Soon after its publication, the AT(N) system triggered a lot of discussion and criticism. The concept of a disease viewed as a pathological/pathophysiological/biochemical entity unrelated to symptoms may not be easily accepted by some clinicians or the community[26]. However, given that the same disease may present with different clinical syndromes and that the same clinical presentation may be caused by different diseases, this new view is really a step forward, and this holds true not only for AD but also for many other neurodegenerative disorders. Furthermore, since the AD pathological process starts even decades prior to symptomatic onset, whilst CSF or imaging biomarkers become abnormal in the preclinical stage[23], the need for adopting such a view/concept is further strengthened. However, many questions seek answers. For example, what about an A+T+N+ patient with a clinical presentation suggestive of DLB. Is this due to mixed pathology (synucleinopathy and AD)[5,27] or due to AD with atypical presentation[28]? Another related question is a DLB-like patient with only amyloid biomarkers being positive. This is very common in DLB[29]. But, is this due to the synucleinopathy alone somehow triggering amyloid deposition unrelated to AD mechanisms, or are such patients “destined” to develop full-blown AD pathology if they live long enough? Furthermore, reduced Aβ42 levels have been observed in some patients with pure vascular dementia[20], including patients with inherited subcortical small vessel disease[30], who do not have additional AD pathology, raising questions as to whether reduced Aβ42 always suggests Alzheimer’s pathological change.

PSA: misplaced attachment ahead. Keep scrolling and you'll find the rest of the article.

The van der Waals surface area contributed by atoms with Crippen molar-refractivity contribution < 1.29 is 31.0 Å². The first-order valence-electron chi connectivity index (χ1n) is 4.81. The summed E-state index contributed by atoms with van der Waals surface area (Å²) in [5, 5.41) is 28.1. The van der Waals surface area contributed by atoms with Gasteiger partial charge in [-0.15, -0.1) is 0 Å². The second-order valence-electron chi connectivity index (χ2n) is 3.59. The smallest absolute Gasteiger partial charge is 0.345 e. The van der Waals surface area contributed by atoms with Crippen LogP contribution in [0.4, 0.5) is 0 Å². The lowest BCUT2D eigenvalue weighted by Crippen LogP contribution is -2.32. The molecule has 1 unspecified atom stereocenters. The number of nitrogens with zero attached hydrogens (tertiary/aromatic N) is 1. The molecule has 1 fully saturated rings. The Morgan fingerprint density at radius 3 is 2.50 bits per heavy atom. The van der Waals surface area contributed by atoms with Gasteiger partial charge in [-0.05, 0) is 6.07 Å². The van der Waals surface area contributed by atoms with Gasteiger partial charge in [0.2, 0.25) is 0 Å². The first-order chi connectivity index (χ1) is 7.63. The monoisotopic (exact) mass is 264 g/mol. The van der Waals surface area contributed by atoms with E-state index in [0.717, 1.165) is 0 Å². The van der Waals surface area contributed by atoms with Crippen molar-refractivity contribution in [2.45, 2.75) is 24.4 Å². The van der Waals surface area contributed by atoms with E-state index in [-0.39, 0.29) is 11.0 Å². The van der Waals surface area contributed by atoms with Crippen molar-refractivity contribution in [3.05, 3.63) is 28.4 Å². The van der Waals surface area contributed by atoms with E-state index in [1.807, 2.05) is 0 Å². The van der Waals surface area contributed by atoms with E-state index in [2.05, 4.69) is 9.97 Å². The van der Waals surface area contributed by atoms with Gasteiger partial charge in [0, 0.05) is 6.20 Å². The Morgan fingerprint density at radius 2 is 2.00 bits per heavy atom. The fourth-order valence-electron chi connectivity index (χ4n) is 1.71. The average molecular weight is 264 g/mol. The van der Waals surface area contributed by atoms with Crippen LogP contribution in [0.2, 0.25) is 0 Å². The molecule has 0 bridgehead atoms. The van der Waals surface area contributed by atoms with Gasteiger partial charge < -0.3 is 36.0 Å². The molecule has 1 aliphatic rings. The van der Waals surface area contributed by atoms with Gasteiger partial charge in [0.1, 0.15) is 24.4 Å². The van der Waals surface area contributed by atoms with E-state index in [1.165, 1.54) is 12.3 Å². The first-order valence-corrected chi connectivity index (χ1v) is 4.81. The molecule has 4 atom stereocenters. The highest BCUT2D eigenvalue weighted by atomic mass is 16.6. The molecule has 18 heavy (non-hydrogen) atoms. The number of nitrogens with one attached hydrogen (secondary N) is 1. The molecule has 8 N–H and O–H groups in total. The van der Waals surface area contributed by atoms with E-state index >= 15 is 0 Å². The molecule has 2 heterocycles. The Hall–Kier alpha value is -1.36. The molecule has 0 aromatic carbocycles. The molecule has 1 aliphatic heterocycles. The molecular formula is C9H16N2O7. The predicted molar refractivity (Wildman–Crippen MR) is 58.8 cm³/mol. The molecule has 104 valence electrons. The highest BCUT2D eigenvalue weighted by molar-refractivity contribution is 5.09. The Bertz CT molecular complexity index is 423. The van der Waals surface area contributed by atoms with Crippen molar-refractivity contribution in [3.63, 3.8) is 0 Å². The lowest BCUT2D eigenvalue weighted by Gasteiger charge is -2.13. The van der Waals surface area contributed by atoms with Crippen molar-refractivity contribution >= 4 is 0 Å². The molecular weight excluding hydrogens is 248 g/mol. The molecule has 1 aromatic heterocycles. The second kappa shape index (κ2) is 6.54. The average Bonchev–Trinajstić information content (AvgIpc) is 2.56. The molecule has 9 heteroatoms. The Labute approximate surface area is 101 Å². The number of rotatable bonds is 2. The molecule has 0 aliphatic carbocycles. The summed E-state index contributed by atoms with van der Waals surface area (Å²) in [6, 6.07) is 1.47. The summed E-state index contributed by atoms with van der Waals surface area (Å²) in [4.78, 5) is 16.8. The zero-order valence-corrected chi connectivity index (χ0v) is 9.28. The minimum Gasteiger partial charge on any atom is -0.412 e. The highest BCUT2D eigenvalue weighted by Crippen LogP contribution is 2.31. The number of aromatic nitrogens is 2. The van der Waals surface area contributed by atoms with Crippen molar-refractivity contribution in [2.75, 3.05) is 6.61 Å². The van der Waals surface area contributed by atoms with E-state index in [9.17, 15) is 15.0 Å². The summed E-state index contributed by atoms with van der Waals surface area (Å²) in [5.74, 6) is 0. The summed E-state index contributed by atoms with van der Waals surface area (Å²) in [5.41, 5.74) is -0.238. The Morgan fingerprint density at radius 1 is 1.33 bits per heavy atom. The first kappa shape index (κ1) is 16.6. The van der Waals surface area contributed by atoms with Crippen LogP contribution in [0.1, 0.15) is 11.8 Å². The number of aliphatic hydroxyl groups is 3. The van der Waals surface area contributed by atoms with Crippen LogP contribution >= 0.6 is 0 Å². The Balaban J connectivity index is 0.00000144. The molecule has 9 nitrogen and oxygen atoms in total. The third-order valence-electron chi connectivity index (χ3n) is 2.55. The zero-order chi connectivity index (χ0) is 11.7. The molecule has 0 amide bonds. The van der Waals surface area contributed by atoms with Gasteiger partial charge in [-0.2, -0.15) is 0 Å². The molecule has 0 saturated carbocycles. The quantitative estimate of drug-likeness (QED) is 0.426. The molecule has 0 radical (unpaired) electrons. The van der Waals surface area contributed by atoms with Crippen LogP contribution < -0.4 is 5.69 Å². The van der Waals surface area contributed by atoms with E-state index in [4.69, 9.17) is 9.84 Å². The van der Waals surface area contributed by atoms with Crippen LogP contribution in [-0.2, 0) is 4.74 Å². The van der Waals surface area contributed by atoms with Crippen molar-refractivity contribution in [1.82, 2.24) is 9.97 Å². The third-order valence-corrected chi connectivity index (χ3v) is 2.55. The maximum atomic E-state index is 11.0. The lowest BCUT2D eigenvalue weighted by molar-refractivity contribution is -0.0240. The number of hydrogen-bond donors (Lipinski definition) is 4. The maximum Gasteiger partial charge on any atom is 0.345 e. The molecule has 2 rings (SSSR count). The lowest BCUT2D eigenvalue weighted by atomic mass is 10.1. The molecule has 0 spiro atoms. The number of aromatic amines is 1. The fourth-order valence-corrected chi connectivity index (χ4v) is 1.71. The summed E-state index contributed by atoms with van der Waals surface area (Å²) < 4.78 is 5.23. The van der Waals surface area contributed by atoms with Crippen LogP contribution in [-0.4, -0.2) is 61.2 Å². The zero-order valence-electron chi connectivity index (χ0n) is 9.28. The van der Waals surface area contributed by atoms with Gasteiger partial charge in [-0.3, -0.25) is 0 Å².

Other CSF biomarkers may be of further help and improve the AT(N) system. Other forms of phospho-tau such as τP-217 may perform better, compared to τP-181[31]. TDP-43 combined with τT and τP-181 could enhance the diagnostic accuracy in the FTD spectrum[32,33]. CSF α-synuclein levels could be useful in discriminating patients with AD from cognitively unimpaired subjects, patients with DLB and patients with Parkinson’s disease dementia[34,35]. Blood-based biomarkers are quite promising as well, since classical AD biomarkers may also be measured in plasma. Plasma τP-181 could differentiate AD dementia from non-AD neurodegenerative diseases with accuracy similar to that of CSF τP-181 and tau-PET[36], while plasma Aβ42/Aβ40 ratio has been associated with amyloid PET status in cognitively normal subjects[37].

    Inflammation biomarkers in CSF and blood have received much attention; however, whether they offer any added diagnostic value remains a matter of investigation. CSF α1-antichymotrypsin levels are increased both in vascular cognitive impairment (VCI) and clinically evident AD, while elevated peripheral CRP levels may be associated with increased risk for VCI, but not AD[38]. Serum interleukin-15 levels have been found to be significantly lower in patients with AD in comparison to healthy subjects and patients with VCI[39]. On the other hand, CSF interleukin-15 levels are increased in AD and FTD, compared to patients with non-inflammatory neurological disorders[40], while CSF interleukin-12 is reduced in AD, indicating altered inflammatory reactions[41].